Anyway, I dusted myself down, got back onto my horse and started to make back some of my losses. Happily, the next two days were good, and yesterday was my best day ever for dealing in terms of how I closed the day, making over US$1,100. (Now, all I have to do is keep that up!) That outcome was due to the help of some very good technical analysis by the company whose trading platform I use and also some instinctive moves. The day could have been better because the trends continued much further than most expected and has not yet turned back. But you should not look back at done deals and say "I could have" or "I should have". New opportunities come along all the time.

I have a limited objective of making one percent a day: that adds up and it is working nicely. I do make about 5% on many days. What was satisfying about the day was making as much as 10% and to get a result the hard way, so to speak, on the back of Tuesday's shock. Most deals can be concluded within a few hours at most because prices move a lot and the profit/loss possibilities arise from the rise and fall of prices. Holding onto a position for a long time increases the risk of loss, but it can bring the reward of much larger gains, when the market moves by more than 100 points (that amounts to US$100 gained for each $10,000 invested) in one direction. Well, not only did I hold onto the positions a long time (from Wednesday afternoon through Thursday morning), but I also watched the situation unfold overnight (seeing potentially big gains temporarily transform into large potential losses as the prices move up and down). I took my profits after the prices had moved about 150 points on both deals. For such deals to work you need to risk more than one lot (US$10,000) and have to stomach seeing some large negative movements, but also long periods of almost no movement (which give you lots of time to reflect on the wisdom of what you are doing).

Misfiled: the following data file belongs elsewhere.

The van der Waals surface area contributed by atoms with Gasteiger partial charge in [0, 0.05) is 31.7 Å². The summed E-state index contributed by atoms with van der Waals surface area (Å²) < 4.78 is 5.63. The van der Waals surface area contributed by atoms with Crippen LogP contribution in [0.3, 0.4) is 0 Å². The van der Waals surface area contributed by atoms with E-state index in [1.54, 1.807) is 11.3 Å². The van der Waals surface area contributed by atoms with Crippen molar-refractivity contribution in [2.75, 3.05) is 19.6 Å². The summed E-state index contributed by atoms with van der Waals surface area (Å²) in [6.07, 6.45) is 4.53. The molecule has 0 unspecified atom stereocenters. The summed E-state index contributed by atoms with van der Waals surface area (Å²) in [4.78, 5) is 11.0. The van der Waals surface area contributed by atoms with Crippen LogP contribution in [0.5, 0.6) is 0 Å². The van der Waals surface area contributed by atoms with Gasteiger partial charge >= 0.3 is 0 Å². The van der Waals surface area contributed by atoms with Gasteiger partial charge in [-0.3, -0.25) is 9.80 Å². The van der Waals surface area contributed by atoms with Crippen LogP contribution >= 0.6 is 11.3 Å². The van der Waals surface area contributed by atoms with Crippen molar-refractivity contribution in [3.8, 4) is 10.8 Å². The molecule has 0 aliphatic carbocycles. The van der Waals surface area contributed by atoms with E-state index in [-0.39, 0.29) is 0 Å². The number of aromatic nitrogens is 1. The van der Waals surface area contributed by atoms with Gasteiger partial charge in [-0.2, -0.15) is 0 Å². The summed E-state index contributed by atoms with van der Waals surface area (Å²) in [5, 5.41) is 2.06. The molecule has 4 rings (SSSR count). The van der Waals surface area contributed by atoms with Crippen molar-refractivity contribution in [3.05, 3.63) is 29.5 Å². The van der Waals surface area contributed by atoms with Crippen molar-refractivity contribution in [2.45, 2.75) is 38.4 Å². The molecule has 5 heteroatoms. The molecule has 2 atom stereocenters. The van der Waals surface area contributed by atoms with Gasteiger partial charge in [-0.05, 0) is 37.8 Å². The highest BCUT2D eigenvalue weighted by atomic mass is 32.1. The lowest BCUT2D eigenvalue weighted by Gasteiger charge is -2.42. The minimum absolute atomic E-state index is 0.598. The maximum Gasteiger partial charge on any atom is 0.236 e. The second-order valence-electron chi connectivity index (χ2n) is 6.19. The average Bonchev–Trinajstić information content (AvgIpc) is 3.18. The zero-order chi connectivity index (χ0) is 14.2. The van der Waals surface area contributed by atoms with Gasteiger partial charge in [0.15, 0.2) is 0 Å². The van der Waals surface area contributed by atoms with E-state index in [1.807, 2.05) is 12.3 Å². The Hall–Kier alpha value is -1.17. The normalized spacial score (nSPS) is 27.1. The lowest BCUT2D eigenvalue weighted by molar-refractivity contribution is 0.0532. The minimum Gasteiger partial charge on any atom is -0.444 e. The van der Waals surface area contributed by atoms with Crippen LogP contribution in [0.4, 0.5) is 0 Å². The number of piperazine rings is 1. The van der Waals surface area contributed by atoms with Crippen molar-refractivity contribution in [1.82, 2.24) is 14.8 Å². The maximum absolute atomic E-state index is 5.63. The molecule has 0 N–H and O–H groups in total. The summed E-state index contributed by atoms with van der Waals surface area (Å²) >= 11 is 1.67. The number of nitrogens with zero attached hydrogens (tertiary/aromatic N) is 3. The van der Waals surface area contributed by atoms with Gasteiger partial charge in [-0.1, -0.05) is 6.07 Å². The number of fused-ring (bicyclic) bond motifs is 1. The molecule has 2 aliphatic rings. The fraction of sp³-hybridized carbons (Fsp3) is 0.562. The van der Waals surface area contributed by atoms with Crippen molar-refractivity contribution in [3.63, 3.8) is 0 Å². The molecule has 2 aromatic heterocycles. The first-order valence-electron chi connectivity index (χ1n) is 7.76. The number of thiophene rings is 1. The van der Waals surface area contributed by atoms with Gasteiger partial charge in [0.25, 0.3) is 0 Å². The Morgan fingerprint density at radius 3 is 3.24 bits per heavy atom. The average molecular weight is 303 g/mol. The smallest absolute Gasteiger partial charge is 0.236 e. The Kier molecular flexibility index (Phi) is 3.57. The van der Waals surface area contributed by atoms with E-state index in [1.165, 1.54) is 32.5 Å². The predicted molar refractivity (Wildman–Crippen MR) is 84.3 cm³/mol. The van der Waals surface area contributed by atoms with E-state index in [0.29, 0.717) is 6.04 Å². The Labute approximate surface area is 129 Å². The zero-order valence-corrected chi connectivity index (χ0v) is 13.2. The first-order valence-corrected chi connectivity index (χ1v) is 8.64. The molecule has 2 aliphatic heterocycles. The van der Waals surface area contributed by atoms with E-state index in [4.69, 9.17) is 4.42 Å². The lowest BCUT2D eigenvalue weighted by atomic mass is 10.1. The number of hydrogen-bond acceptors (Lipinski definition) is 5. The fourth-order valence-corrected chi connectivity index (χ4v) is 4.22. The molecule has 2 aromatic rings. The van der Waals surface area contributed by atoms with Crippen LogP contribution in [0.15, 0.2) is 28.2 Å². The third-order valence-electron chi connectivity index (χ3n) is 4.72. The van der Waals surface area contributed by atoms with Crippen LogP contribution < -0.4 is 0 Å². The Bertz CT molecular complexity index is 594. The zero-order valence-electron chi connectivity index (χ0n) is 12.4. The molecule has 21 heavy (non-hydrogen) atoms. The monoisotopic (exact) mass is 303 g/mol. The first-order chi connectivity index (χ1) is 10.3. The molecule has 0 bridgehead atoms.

I was able to monitor the markets because I was indulging my passion! The tennis semi finals were on. The women's matches were interesting but for wildly different reasons. Russia's Sharapova beat Serbia's Jankovic easily because the latter was injured. Serbia's Ivanovic came back from a 0-6 drubbing by Slovakia's Hantchakova in the first set to win in 3 sets, with the end of the final set being full of drama. That set the plate for an amazing men's semi final where Spain's Rafael Nadal (number 2 in the world and knocking to be higher) was absolutely crushed by France's Jo-Wilfried Tsonga (ranked 38; Congolese father and French mother) in 3 sets.The nature of the result would have made more sense if the rankings had been reversed. It was something worthy of the word "bashment", and the pictures tell the story of the power Tsonga unleashed and the hurt that he put on Nadal. Tsonga looks like Mohamed Ali and knocked out Nadal with the tennis equivalent of a lot of body blows and some knockout punches right on the chin. Whoever meets him in the final will find a new kind of "warrior" on the other side of the net.

After the all-night tennis and the dealing were done I was planning to just chill because people were due to come to clean the house. However, they needed to reschedule, but I still decided to just take a breather. So I spent a lot of the day absorbing news of the day's and week's economic and political events, thinking, doing my online course work, taking my daughter and her friend to gymnastics, and sort of resting. Ironically, my wife was spending the day at Naniki--a restaurant in the hills of St. Joseph--at a retreat she had organized for her staff. Now I could have enjoyed myself being there and just looking out over the horizon.When you are on the sidelines, however, the world does not stop moving and it's good to watch it move. In my little financial world I was shocked to hear that a rogue trader had made losses of 4.9 billion euros (about US$ 7.2 billion--that is bigger than Barbados' GDP, which is about US$ 4 billion, according to IMF statistics) at a French bank (Societe Generale) and apparently not for personal gain. Now we have to wonder what he or she was really doing. Things are rarely as crazy as they first seem to be.

So there was no tennis coverage for us last night so I went to bed early and got a good night sleep and am now writing in the early morning ready to watch Federer play his semi final game. I dont plan to deal much today not least because the cleaners will be here, but also because after all the drama a breather is a good idea. I will look forward to watching the tennis finals over the weekend and wonder whether I will see history being made with a Tsonga victory.

1 comment:


Interestiing post,but the anxieties,mutability and the vicissitudes of the market can be somewhat overbearing.RESPECT!!